Chapter 2. Living in the React Native Ecosystem

The smallest logical unit in a React application is the component: a function that transforms input into a nested set of views rendered based on a set of parameters. The React ecosystem is overflowing with these components; oftentimes we import them from external libraries.

This chapter will introduce you to the mechanics involved in importing components, building your own components, and using JavaScript libraries that support the React approach to building complex applications.

2.1 Stop Repeating Yourself: Implement Custom Components

React applications with lots of components that do one thing are easier to compose, organize, and maintain.


Your application has a <Header /> on every screen. With over a dozen screens, how do you avoid writing a haiku of configuration every time you build a new part of the application?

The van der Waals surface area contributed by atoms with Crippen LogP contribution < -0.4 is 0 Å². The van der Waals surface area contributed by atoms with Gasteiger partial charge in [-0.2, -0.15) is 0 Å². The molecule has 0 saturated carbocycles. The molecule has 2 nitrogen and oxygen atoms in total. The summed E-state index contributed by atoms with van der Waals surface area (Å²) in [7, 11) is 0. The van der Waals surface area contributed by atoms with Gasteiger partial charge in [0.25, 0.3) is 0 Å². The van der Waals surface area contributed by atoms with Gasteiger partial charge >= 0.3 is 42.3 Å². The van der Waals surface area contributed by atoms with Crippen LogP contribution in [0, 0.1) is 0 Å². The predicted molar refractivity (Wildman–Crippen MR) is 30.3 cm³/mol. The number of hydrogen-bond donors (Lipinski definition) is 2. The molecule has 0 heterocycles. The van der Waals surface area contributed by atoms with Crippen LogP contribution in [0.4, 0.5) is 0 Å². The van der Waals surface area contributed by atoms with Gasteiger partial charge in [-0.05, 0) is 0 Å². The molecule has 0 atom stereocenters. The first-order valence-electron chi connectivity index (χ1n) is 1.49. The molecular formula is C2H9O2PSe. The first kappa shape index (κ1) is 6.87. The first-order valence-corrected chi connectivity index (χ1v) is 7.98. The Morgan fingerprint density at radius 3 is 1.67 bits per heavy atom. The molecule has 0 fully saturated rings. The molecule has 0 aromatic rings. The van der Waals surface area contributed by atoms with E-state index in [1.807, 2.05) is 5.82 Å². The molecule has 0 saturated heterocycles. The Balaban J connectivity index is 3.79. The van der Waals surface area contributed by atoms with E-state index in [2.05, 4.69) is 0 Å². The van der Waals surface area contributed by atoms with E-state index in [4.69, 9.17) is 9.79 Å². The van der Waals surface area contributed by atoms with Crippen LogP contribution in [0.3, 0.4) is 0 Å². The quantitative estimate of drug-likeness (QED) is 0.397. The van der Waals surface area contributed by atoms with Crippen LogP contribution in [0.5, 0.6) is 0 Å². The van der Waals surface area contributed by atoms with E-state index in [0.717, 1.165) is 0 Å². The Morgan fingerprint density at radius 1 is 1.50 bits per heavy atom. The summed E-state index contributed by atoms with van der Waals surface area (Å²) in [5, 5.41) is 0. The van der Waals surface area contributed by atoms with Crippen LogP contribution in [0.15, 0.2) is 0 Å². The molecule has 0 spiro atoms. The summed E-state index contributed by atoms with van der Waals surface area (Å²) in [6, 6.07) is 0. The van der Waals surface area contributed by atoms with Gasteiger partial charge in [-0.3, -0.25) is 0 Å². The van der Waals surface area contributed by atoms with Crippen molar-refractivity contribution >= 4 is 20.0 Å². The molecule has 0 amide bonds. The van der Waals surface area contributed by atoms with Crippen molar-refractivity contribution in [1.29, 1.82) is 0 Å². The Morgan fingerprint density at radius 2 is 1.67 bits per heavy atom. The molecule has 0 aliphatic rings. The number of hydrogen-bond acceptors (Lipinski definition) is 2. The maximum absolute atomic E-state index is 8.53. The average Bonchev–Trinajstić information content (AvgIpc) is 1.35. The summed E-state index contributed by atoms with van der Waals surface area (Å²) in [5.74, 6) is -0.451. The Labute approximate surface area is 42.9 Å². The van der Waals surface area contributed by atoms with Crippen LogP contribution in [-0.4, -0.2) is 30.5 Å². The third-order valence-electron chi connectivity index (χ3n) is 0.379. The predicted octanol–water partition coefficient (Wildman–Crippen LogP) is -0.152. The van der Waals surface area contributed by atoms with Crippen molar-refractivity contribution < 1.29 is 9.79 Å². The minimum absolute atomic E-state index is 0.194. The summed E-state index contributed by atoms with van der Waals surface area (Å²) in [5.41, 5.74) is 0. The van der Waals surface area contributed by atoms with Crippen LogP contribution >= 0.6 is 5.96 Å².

Cut down the repetition by implementing your own <ScreenHeader /> component.

In this example, I’m using the react-native-elements component library to render a <Header /> component. See Recipe 2.3 for an example of how to import a custom component.

Global Styles

You will notice in this example the references to colors and globalStyles. These were imported from an external file at the top of the file: import { colors, globalStyles } from '../styles';.

See Chapter 3 for more details on defining global colors and styles.

A Home screen has the following JSX inside the render() function:


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